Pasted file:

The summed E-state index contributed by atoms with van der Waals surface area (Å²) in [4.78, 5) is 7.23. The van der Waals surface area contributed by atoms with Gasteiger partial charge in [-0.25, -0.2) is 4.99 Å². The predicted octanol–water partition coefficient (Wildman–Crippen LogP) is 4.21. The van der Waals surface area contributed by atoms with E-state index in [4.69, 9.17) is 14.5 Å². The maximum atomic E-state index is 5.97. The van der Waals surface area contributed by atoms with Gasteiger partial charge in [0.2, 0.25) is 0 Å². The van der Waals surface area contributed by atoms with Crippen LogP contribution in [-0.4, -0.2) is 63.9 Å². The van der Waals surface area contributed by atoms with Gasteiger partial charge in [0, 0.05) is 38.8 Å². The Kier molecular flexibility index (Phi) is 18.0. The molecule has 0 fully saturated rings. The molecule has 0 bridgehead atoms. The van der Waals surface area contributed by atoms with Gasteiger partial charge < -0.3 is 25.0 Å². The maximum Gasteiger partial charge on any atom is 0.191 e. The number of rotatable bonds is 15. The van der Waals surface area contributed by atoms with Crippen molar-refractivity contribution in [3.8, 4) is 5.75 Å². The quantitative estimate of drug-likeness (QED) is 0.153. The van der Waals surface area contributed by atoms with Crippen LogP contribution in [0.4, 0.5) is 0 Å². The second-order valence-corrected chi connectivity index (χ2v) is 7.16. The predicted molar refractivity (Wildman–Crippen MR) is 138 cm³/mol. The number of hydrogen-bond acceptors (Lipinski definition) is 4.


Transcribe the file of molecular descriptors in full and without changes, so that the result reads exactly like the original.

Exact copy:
The summed E-state index contributed by atoms with van der Waals surface area (Å²) in [4.78, 5) is 7.23. The van der Waals surface area contributed by atoms with Gasteiger partial charge in [-0.25, -0.2) is 4.99 Å². The predicted octanol–water partition coefficient (Wildman–Crippen LogP) is 4.21. The van der Waals surface area contributed by atoms with E-state index in [4.69, 9.17) is 14.5 Å². The maximum atomic E-state index is 5.97. The van der Waals surface area contributed by atoms with Gasteiger partial charge in [0.2, 0.25) is 0 Å². The van der Waals surface area contributed by atoms with Crippen LogP contribution in [-0.4, -0.2) is 63.9 Å². The van der Waals surface area contributed by atoms with Gasteiger partial charge in [0, 0.05) is 38.8 Å². The Kier molecular flexibility index (Phi) is 18.0. The molecule has 0 fully saturated rings. The molecule has 0 bridgehead atoms. The van der Waals surface area contributed by atoms with Gasteiger partial charge < -0.3 is 25.0 Å². The maximum Gasteiger partial charge on any atom is 0.191 e. The number of rotatable bonds is 15. The van der Waals surface area contributed by atoms with Crippen molar-refractivity contribution in [3.8, 4) is 5.75 Å². The quantitative estimate of drug-likeness (QED) is 0.153. The van der Waals surface area contributed by atoms with Crippen LogP contribution in [0.4, 0.5) is 0 Å². The second-order valence-corrected chi connectivity index (χ2v) is 7.16. The predicted molar refractivity (Wildman–Crippen MR) is 138 cm³/mol. The number of hydrogen-bond acceptors (Lipinski definition) is 4.